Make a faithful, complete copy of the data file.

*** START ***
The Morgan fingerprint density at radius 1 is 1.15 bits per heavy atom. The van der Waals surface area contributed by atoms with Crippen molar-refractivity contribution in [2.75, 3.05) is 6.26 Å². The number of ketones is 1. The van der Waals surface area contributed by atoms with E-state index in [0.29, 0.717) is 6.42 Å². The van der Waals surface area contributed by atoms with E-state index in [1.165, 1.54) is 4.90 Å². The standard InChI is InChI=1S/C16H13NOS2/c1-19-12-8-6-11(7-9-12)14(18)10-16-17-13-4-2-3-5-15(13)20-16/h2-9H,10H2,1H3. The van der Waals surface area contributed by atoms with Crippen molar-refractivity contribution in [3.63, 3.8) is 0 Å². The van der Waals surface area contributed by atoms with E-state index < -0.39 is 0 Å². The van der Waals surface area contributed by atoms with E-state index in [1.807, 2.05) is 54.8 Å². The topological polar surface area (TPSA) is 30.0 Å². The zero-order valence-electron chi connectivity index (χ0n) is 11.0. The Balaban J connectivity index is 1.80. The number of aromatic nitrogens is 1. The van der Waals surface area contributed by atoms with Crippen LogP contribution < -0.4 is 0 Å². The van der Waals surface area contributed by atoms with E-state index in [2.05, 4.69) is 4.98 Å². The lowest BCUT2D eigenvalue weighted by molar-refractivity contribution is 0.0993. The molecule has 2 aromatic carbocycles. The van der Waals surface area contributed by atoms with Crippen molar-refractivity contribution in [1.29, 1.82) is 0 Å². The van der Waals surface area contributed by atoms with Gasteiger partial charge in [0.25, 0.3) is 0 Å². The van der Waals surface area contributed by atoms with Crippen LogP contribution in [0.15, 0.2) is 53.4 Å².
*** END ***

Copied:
The Morgan fingerprint density at radius 1 is 1.15 bits per heavy atom. The van der Waals surface area contributed by atoms with Crippen molar-refractivity contribution in [2.75, 3.05) is 6.26 Å². The number of ketones is 1. The van der Waals surface area contributed by atoms with E-state index in [0.29, 0.717) is 6.42 Å². The van der Waals surface area contributed by atoms with E-state index in [1.165, 1.54) is 4.90 Å². The standard InChI is InChI=1S/C16H13NOS2/c1-19-12-8-6-11(7-9-12)14(18)10-16-17-13-4-2-3-5-15(13)20-16/h2-9H,10H2,1H3. The van der Waals surface area contributed by atoms with Crippen molar-refractivity contribution in [3.63, 3.8) is 0 Å². The van der Waals surface area contributed by atoms with E-state index < -0.39 is 0 Å². The van der Waals surface area contributed by atoms with E-state index in [1.807, 2.05) is 54.8 Å². The topological polar surface area (TPSA) is 30.0 Å². The zero-order valence-electron chi connectivity index (χ0n) is 11.0. The Balaban J connectivity index is 1.80. The number of aromatic nitrogens is 1. The van der Waals surface area contributed by atoms with Crippen LogP contribution < -0.4 is 0 Å². The van der Waals surface area contributed by atoms with E-state index in [2.05, 4.69) is 4.98 Å². The lowest BCUT2D eigenvalue weighted by molar-refractivity contribution is 0.0993. The molecule has 2 aromatic carbocycles. The van der Waals surface area contributed by atoms with Crippen molar-refractivity contribution in [1.29, 1.82) is 0 Å². The van der Waals surface area contributed by atoms with Gasteiger partial charge in [0.25, 0.3) is 0 Å². The van der Waals surface area contributed by atoms with Crippen LogP contribution in [0.15, 0.2) is 53.4 Å².